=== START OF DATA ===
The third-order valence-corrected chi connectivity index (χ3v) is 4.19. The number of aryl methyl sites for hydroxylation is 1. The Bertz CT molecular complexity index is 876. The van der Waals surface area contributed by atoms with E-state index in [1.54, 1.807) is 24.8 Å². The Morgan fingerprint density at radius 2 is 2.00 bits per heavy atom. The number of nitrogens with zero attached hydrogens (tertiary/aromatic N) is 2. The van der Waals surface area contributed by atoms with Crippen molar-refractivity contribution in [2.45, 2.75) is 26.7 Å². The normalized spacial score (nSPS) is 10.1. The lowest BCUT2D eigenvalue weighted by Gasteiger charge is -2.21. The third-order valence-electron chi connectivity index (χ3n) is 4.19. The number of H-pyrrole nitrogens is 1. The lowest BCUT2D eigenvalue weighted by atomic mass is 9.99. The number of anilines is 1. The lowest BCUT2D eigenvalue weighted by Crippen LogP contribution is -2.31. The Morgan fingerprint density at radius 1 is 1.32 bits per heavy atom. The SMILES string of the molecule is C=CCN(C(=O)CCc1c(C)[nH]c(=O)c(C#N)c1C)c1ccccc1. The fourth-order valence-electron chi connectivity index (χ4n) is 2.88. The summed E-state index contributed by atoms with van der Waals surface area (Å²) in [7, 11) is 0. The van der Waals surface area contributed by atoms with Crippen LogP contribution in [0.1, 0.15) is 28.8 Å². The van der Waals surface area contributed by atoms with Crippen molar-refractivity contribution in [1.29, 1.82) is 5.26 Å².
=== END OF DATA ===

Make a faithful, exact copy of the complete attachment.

The third-order valence-corrected chi connectivity index (χ3v) is 4.19. The number of aryl methyl sites for hydroxylation is 1. The Bertz CT molecular complexity index is 876. The van der Waals surface area contributed by atoms with E-state index in [1.54, 1.807) is 24.8 Å². The Morgan fingerprint density at radius 2 is 2.00 bits per heavy atom. The number of nitrogens with zero attached hydrogens (tertiary/aromatic N) is 2. The van der Waals surface area contributed by atoms with Crippen molar-refractivity contribution in [2.45, 2.75) is 26.7 Å². The normalized spacial score (nSPS) is 10.1. The lowest BCUT2D eigenvalue weighted by Gasteiger charge is -2.21. The third-order valence-electron chi connectivity index (χ3n) is 4.19. The number of H-pyrrole nitrogens is 1. The lowest BCUT2D eigenvalue weighted by atomic mass is 9.99. The number of anilines is 1. The lowest BCUT2D eigenvalue weighted by Crippen LogP contribution is -2.31. The Morgan fingerprint density at radius 1 is 1.32 bits per heavy atom. The SMILES string of the molecule is C=CCN(C(=O)CCc1c(C)[nH]c(=O)c(C#N)c1C)c1ccccc1. The fourth-order valence-electron chi connectivity index (χ4n) is 2.88. The summed E-state index contributed by atoms with van der Waals surface area (Å²) in [7, 11) is 0. The van der Waals surface area contributed by atoms with Crippen LogP contribution in [0.1, 0.15) is 28.8 Å². The van der Waals surface area contributed by atoms with Crippen molar-refractivity contribution in [1.29, 1.82) is 5.26 Å².